In Virginia “Are You Better Off Than Four Years Ago?” Is The Wrong Question

The far more important question is, “How would you like to join the rest of the nation in suffering?”

As Tony Lee at Big Government points out:

Fairfax County’s economy is dependent on the defense industry, and the county may be the hardest hit by the sequestration. Romney this week strongly opposed the proposed defense cuts, which may allow the many Virginia voters whose livelihoods are dependent on the industry to give Romney’s candidacy a look.

One in seven Virginia voters lives in vote-rich Fairfax County, making it one of the most important swing counties in one of the most important swing states. Obama won the county in 2008 with 60% of the vote. In 2009, though, Republican Bob McDonnell won the county with 50.7 percent of the vote. And these military and national security issues may give Romney a chance to win the county. If Romney cannot win the county, Romney may be able to hold down Obama’s margins, which would give Romney a better chance of winning the state by taking some of Virginia’s less Obama-friendly counties.

Northern Virginia (and the rest of the DC metropolitan area) have been mostly recession proof because of government spending, particularly defense spending. Unemployment is low and even though the housing market crashed, it’s made a pretty strong comeback. The avalanche of foreclosures has slowed to a trickle and modestly priced housing (which in Northern Virginia is homes in the $300,000 to $400,000 range) are selling fast.

Many people are, if not better off, no worse off than they were four years ago in Prince William, Loudoun, and Fairfax counties. The vote in these three counties will determine the fate of Virginia. As Lee notes, Romney needs to keep Fairfax close, and I contend that he will need to win Loudoun and Prince William by normal Republican vs. Democrat margins in those Republican leaning counties. Obama squeaked out victories in Prince William and Loudoun versus John McCain in 2008 reversing a long trend of those two counties going heavily for the Republican candidate. With Democratic Alexandria/Arlington and Richmond counteracting Republican votes in all of the rural districts in the state, it really does come down to just these three counties.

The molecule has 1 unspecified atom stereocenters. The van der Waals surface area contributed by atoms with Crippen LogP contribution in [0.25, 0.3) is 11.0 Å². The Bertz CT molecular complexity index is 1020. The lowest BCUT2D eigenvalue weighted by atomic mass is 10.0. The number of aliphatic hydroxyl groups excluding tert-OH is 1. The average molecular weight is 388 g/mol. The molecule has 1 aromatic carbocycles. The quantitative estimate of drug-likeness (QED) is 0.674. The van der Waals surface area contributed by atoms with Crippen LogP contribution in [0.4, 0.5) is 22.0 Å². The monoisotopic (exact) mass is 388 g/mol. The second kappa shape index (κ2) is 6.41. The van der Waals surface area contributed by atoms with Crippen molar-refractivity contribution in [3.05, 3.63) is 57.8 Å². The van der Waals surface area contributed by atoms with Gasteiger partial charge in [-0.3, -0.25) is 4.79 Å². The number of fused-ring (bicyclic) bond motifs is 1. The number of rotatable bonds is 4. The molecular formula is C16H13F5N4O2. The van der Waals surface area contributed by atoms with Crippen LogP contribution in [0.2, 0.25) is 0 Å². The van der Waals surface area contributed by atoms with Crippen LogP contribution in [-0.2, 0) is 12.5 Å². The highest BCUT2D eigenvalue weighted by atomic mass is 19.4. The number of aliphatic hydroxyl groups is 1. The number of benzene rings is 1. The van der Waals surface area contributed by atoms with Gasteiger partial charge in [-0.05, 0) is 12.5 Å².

I’ve talked with local folks about this and the “are you better off than four years ago” argument isn’t really the no-brainer that it is everywhere else in the country. Lot’s of folks around here don’t know a ton of people who were laid off or lost everything. Sure there are people who got hit over the last four years in Northern Virginia, but with a strong job market most people don’t stay unemployed very long.

In Northern Virginia the sequestration will be a big issue. The problem is that just like things like a federal government shutdown, the local populace becomes a bit jaded to doom and gloom sayers. Even if the government does shutdown federal workers tend to get their back pay and are rarely (if ever) terminated. Sequestration is still a “down the road” issue.

The Romney camp and Super PAC’s focused on Virginia are going have to hammer home the cascading impacts of the sequestration that’s fast approaching and translate it to votes. It would even be more helpful if they could get big consulting and defense companies to start quantifying what these automatic cuts would mean to their current workforce. If, for example, Booz Allen Hamilton whose headquarters are in Fairfax County were to announce that cuts in defense spending from the automatic sequestration budget cuts were going to force a 25% reduction in their 25,000 person workforce, that would rock Norther Virginia like an earthquake. Add CACI, SAIC, Lockheed Martin, General Dynamics, etc. to the list and you’d have Virginia voters undivided attention.

I’ve talked with folks who are out canvasing for Romney. Those who say they are voting for Romney are rock solid; those who say they are voting for Obama are squishy. At least in Northern Virginia there are lots of those who say they are Obama voters who are really “undecided on Romney” voters. It’s up to Mitt Romney and Paul Ryan to sell them. Their fallback plan is to vote Obama, they’re just looking for a reason, or reasons, not to.

Line up the data on the looming disaster coming from sequestration, remind them Obama isn’t going to fix it, show them your plan to avoid it, then clean up votes in the Northern Virginia counties where the race will be decided.

There’s your Romney playbook to win Virginia – gratis…

Pentagon Denies Reports That Marines At U.S. Embassy In Egypt Had No Ammunition
Minus Teleprompter, Obama Goes Off Script On Egypt